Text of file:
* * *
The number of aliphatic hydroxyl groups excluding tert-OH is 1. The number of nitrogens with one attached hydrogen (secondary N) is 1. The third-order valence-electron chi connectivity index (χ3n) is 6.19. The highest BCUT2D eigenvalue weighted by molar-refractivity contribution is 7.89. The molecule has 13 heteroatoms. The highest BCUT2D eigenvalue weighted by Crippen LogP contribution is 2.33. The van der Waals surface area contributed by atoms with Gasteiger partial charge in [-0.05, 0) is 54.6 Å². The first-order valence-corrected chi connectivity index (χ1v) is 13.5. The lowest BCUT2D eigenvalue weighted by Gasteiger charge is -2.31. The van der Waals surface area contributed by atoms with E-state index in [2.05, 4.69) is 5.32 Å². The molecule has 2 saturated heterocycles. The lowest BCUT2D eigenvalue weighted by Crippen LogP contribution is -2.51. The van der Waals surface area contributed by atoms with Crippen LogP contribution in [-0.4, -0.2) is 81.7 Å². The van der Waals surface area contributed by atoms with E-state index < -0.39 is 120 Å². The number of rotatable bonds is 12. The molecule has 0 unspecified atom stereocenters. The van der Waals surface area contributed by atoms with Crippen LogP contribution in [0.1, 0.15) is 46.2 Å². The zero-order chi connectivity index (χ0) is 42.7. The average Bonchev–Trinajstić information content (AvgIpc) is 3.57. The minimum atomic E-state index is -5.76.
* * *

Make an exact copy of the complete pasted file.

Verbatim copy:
The number of aliphatic hydroxyl groups excluding tert-OH is 1. The number of nitrogens with one attached hydrogen (secondary N) is 1. The third-order valence-electron chi connectivity index (χ3n) is 6.19. The highest BCUT2D eigenvalue weighted by molar-refractivity contribution is 7.89. The molecule has 13 heteroatoms. The highest BCUT2D eigenvalue weighted by Crippen LogP contribution is 2.33. The van der Waals surface area contributed by atoms with Gasteiger partial charge in [-0.05, 0) is 54.6 Å². The first-order valence-corrected chi connectivity index (χ1v) is 13.5. The lowest BCUT2D eigenvalue weighted by Gasteiger charge is -2.31. The van der Waals surface area contributed by atoms with E-state index in [2.05, 4.69) is 5.32 Å². The molecule has 2 saturated heterocycles. The lowest BCUT2D eigenvalue weighted by Crippen LogP contribution is -2.51. The van der Waals surface area contributed by atoms with Crippen LogP contribution in [-0.4, -0.2) is 81.7 Å². The van der Waals surface area contributed by atoms with E-state index < -0.39 is 120 Å². The number of rotatable bonds is 12. The molecule has 0 unspecified atom stereocenters. The van der Waals surface area contributed by atoms with Crippen LogP contribution in [0.1, 0.15) is 46.2 Å². The zero-order chi connectivity index (χ0) is 42.7. The average Bonchev–Trinajstić information content (AvgIpc) is 3.57. The minimum atomic E-state index is -5.76.